Other Display Manager

What is your prefered display manager?

  • xdm - X.Org display manager

    Votes: 13 22.8%
  • slim - SLiM desktop independent graphical login manager

    Votes: 6 10.5%
  • lighdm - Lightdm lightweight cross-desktop display manager

    Votes: 14 24.6%
  • sddm - QML based X11 and Wayland display manager

    Votes: 8 14.0%
  • gdm - GNOME 2.0 version of the xdm display manager

    Votes: 2 3.5%
  • pcdm - QT5 based display manager

    Votes: 0 0.0%
  • wdm - WINGs display manager

    Votes: 0 0.0%
  • ly - TUI ncurses-like display manager

    Votes: 3 5.3%
  • login as text and use startx

    Votes: 20 35.1%

  • Total voters
    57
I have to agree with eternal_noob on this one. On my laptops I use slim but on my "fixed desktop workstations" I just login via console and then hit startx. I never really understood which problems a display/login manager solves.
But then again, I don't share my machines with anyone so maybe there are some goodies on multi-user machines. But then once again, I doubt that it would do anything different from available commands.

Would love to hear some input from other community members as to why using a display/login manager is useful.
 
For me it has to be startx. I think display managers have their uses though (if only to look pretty). I think most of the current ones are a little lacking... GDM2 was actually really nice, it had things like accessibility software to help you get in to the desktop if you had trouble seeing.
 
I believe display managers are strictly aesthetic, but that's my opinion. I am not 100% certain but I believe there are security implications of using a display manager as well, but I am not an operating system security expert. Don't display managers run as root while startx runs org as the end user?
 
I believe display managers are strictly aesthetic, but that's my opinion. I am not 100% certain but I believe there are security implications of using a display manager as well, but I am not an operating system security expert. Don't display managers run as root while startx runs org as the end user?
I never even knew about pcdm, wdm or ly, for that matter until just now.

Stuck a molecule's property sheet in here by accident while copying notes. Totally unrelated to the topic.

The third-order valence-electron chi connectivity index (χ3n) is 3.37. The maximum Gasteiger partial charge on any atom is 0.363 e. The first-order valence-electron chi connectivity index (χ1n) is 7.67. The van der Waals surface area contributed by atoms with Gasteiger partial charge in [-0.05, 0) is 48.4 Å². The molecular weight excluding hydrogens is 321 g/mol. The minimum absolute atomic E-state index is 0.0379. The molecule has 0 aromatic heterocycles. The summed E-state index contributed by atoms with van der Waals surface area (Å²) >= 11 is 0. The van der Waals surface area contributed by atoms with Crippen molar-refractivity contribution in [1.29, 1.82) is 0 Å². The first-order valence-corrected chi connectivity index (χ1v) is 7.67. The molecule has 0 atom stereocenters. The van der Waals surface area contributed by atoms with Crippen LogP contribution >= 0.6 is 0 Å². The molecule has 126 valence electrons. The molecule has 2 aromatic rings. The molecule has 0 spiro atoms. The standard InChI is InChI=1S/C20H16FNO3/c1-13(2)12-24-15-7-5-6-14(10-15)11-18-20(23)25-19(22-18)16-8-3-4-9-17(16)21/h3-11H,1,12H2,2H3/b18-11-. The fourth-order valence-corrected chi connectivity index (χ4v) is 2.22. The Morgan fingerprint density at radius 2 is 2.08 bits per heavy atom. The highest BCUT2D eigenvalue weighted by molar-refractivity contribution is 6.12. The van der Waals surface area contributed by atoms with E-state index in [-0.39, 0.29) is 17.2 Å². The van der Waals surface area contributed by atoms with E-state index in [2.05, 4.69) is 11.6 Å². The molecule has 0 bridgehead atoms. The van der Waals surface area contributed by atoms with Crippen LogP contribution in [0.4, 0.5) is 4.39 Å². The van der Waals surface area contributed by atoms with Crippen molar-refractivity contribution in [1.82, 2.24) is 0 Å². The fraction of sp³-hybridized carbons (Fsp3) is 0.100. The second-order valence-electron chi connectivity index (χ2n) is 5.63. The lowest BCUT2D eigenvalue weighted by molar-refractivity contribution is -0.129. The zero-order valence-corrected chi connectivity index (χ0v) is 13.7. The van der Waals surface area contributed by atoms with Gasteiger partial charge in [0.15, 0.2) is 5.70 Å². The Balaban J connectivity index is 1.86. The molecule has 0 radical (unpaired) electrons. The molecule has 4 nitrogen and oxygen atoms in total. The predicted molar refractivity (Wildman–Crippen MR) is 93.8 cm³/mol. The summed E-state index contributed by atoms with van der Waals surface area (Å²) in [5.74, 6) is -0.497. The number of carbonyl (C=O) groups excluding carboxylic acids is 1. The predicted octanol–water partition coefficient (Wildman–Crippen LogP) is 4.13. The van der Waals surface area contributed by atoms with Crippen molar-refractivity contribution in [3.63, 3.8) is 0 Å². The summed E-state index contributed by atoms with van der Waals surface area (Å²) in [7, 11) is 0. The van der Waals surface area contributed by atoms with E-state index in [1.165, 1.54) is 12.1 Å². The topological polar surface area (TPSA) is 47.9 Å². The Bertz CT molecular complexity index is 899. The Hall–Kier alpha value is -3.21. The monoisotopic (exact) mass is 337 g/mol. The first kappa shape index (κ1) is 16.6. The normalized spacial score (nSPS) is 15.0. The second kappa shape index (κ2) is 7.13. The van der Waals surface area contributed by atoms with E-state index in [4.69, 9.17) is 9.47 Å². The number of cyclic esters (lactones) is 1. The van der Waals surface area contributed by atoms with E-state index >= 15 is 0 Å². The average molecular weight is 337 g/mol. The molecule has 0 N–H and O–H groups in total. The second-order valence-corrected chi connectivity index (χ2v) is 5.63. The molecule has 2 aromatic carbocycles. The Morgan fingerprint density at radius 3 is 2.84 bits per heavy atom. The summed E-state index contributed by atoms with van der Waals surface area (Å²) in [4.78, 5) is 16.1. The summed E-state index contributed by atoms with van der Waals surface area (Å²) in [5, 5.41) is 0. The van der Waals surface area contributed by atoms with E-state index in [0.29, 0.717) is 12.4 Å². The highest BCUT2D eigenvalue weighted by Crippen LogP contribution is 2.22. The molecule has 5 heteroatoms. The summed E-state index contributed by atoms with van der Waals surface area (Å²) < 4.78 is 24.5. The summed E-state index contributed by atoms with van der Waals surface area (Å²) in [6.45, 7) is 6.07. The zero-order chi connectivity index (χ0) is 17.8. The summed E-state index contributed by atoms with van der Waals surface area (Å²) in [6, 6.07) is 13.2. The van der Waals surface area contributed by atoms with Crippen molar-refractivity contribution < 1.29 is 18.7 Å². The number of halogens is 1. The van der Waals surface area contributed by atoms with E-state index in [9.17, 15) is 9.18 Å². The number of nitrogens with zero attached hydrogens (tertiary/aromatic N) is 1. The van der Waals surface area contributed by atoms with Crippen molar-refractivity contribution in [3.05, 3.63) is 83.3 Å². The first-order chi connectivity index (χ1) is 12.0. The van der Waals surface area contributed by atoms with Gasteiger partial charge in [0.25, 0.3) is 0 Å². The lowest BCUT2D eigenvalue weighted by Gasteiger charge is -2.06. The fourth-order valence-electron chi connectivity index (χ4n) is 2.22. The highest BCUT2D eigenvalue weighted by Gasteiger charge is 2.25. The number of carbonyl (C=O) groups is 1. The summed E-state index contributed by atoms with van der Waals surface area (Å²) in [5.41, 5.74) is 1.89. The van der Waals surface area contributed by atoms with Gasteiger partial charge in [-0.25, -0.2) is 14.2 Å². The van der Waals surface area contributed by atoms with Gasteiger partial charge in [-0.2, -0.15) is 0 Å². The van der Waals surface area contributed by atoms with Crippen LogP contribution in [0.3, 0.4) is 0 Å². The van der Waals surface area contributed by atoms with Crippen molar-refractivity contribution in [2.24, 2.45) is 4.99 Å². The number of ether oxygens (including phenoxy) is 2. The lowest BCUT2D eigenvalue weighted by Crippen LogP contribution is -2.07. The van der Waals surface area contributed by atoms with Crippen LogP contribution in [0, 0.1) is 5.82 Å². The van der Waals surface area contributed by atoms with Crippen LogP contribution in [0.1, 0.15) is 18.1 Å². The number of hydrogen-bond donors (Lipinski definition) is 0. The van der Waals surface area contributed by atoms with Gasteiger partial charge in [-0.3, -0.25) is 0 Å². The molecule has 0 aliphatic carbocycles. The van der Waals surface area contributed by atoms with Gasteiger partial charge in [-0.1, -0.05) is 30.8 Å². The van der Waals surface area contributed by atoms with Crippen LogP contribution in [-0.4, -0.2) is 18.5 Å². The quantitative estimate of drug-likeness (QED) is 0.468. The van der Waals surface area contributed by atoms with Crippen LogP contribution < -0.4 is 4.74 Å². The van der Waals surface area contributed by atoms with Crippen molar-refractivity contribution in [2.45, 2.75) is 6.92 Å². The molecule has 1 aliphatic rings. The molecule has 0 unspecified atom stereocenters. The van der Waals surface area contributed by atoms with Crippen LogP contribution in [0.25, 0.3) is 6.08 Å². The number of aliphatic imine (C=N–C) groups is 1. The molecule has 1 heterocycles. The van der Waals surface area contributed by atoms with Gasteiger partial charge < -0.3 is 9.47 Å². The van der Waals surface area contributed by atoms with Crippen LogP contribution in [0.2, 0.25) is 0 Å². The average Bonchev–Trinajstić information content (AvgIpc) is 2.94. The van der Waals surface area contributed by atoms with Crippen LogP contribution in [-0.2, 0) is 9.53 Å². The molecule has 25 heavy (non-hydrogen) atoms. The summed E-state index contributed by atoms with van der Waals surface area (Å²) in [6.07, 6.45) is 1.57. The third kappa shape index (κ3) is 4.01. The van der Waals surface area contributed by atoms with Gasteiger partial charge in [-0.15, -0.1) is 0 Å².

Sevendogsbsd : There's noise about making sddm Wayland-compatible so that it doesn't have to start as root. But there are issues to be ironed out.
 
I never even knew about pcdm, wdm or ly, for that matter until just now.

Amazing what you can find in the ports. Maybe they should be taken out of the poll.

And nothing yet for gdm with its related white screen of death.
 

Alexander88207

Enthusiast
If you are a daily desktop user then this can make sense. It also makes it easy to switch fast between desktop sessions.

For a workstation where I need a desktop spontaneously a quick startx is enough.
 
Is the issue that display managers are started before the user is signed in?
To the best of my understanding, that's not an issue, that's the standard and expected behavior for DMs (to start before the user is signed in). A user would use a DM to actually sign in... that's what a DM is for in the first place.
 
To the best of my understanding, that's not an issue, that's the standard and expected behavior for DMs (to start before the user is signed in). A user would use a DM to actually sign in... that's what a DM is for in the first place.
Indeed that is what I mean. When you run startx a user is already signed in to run the command. When you start a display manager it starts before a user has signed in, that is the point of it. So is this why it is usually started as root?